Alien life: “Lefty” Hooligan, “What’s Left?”, December 2021

N = R* x fp x ne x fl x fi x fc x L
—The Drake Equation

I was a Trekkie from day one. Lost In Space had debuted the year before, and even at 13 I realized how silly it was. Star Trek, on the other hand, was real science fiction for true nerds. It became my obsession for years to come. William Shatner’s voice over phrase from the title sequence, “to explore strange new worlds, to seek out new life and new civilizations, to boldly go where no man has gone before,” inspired me more than I care to admit.

Once I became political, I realized Star Trek embodied a lot of pretty reactionary ideas; the myth of the American frontier for one, and various Cold War and Vietnam War myths for another. And, of course, there was the sexism of “no man” frequently pointed out at the time. The show was steeped in American exceptionalism, yet I still hold a soft spot in my heart for the original series. But where are all the strange new worlds, the new life, and the new civilizations?

Or, as Enrico Fermi once asked: “Where is everybody?”

According to the Drake Equation, there should be 100 billion planets in our galaxy alone. About 50% of the Milky Way’s stars should have a planet. With all this potential for life, why are we confronted with the Fermi Paradox’s Great Silence?

Let’s leave aside criticisms of and revisions to the Drake Equation. Instead we’ll assume that its estimates are basically sound.  According to Matt Williams “[T]he Fermi Paradox states that, given the sheer number of stars in the Universe (many of which are billions of years older than our own), the high-probability that even a small fraction would have planets capable of giving rise to intelligent species, the likelihood that some of them would develop interstellar travel, and the time it would take to travel from one side of our galaxy to the other (even allowing for sub-luminous speeds), humanity should have found some evidence of intelligent civilizations by now.” Yet the only planet that has life, not to mention intelligent life, is ours. Why haven’t we detected extraterrestrial life, let alone extraterrestrial intelligence (ETI)? It’s a conundrum that demands an answer, or at least a lot of speculation.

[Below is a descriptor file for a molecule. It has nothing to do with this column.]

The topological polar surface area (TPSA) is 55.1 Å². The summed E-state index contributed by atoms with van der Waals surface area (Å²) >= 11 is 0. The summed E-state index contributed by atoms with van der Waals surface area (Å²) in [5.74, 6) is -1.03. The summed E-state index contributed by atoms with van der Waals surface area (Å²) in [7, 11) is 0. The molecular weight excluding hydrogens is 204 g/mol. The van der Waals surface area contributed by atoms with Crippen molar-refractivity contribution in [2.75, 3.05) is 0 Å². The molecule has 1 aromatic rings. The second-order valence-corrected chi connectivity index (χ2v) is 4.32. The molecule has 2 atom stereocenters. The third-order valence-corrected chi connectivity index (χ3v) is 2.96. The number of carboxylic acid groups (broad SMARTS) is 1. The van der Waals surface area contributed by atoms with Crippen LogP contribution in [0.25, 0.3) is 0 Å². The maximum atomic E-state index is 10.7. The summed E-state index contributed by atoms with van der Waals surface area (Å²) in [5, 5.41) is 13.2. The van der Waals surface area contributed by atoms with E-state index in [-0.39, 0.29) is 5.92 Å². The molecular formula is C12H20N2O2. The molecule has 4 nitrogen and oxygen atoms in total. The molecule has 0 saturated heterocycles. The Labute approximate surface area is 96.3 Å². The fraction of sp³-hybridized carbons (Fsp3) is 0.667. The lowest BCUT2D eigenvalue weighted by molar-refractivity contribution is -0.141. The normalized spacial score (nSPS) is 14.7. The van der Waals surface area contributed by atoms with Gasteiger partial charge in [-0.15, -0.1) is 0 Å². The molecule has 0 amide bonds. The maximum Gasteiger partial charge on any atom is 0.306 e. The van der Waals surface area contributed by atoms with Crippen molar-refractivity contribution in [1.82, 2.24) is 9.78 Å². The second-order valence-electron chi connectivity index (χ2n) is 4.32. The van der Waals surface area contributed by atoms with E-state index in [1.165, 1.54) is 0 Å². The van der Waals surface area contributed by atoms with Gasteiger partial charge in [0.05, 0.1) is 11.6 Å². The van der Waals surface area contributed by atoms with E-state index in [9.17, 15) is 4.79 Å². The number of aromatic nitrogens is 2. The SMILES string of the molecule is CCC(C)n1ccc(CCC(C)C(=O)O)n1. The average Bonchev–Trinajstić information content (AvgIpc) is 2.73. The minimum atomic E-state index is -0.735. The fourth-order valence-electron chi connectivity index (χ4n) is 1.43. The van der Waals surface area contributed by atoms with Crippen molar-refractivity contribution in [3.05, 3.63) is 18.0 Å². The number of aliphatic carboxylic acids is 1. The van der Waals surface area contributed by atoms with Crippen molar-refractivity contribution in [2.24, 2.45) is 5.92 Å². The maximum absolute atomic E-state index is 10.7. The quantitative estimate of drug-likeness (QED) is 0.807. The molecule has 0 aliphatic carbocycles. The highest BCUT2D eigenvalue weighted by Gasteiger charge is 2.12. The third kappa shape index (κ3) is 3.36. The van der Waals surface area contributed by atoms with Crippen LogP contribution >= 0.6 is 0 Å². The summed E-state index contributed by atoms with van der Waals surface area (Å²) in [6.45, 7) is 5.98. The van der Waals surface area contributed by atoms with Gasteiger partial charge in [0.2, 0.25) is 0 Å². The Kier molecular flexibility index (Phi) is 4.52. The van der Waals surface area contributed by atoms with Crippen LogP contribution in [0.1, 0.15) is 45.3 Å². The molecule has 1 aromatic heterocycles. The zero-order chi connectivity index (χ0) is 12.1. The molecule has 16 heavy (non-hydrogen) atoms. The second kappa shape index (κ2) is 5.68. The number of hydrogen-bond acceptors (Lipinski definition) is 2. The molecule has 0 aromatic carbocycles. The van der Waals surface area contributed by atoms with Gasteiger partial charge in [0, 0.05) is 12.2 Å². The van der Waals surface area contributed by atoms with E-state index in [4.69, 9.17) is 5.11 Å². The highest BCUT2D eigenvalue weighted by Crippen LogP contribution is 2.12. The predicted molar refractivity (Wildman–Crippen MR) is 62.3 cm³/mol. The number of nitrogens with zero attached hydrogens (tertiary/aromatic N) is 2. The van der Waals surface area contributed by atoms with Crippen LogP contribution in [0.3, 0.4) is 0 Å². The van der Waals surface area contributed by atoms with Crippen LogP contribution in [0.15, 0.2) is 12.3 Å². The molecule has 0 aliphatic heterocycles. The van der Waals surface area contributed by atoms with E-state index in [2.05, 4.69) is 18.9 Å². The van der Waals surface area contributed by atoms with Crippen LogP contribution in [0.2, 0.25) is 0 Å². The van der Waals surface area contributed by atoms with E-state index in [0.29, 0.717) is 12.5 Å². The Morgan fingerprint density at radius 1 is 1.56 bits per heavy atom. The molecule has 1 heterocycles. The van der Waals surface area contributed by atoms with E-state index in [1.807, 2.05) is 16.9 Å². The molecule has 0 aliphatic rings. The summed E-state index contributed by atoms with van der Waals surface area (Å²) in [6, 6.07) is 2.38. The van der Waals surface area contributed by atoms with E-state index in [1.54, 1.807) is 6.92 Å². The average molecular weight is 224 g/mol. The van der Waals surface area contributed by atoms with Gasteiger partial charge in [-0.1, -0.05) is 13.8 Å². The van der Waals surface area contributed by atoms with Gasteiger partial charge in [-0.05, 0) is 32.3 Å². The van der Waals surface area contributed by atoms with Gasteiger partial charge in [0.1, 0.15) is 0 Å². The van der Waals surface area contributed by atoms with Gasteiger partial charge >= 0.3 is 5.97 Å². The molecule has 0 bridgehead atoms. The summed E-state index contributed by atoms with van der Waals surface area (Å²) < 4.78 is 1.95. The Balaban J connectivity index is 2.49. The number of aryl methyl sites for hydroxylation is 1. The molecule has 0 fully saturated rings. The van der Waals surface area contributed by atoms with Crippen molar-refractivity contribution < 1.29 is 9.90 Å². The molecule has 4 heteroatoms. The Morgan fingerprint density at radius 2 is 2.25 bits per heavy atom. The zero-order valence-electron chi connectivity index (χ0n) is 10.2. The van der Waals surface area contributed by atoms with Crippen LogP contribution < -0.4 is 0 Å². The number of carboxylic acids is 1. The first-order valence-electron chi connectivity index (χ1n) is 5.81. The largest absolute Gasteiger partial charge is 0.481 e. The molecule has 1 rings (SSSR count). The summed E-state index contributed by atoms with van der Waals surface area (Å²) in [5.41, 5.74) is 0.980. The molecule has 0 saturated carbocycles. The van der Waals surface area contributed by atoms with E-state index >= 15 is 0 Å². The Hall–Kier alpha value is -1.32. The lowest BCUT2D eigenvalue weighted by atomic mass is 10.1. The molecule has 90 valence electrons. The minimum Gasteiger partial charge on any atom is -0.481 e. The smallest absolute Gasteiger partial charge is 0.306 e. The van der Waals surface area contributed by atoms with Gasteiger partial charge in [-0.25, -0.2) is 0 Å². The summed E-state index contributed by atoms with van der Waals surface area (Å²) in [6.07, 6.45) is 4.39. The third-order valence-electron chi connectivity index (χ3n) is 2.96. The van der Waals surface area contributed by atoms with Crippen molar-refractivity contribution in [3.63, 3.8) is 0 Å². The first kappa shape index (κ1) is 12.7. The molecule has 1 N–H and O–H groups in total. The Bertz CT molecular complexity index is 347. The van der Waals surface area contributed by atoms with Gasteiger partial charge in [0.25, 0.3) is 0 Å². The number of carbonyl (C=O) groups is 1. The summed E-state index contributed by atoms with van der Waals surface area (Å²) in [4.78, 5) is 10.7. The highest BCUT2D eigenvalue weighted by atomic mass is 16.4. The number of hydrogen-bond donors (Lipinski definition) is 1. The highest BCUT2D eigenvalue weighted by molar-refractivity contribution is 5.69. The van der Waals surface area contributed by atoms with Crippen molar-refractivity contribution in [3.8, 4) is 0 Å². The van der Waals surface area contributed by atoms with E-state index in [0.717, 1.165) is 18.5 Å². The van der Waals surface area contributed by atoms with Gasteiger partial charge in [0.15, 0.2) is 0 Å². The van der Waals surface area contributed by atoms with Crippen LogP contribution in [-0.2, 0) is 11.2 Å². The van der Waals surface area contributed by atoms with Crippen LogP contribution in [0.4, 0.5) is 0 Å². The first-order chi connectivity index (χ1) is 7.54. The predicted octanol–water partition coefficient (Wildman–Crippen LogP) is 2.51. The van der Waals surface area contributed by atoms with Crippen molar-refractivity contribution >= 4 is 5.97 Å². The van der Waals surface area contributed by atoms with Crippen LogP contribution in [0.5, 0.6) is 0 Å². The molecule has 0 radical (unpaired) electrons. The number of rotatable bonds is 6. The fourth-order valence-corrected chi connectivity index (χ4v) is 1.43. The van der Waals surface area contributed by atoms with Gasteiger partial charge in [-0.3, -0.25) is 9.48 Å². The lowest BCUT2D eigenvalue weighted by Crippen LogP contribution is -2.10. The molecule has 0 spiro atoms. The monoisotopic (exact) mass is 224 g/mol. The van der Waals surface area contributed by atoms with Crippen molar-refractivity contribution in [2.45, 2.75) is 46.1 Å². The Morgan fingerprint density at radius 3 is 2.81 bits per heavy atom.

I can’t imagine that life on this planet, and humanity specifically, are some sort of special creation of an idiot god, a grandiose idea dwarfed by the incomprehensibility of the actual cosmos. The mathematics, even at its most conservative, does not support it. Nor do assertions like the simple-minded Hart-Tipler Conjecture make logical sense other than to reiterate that because we haven’t already detected ETIs they don’t exist. The simplest explanation is that life—simple microbial life—might very well teem across the universe, but that complex intelligent life is exceedingly rare.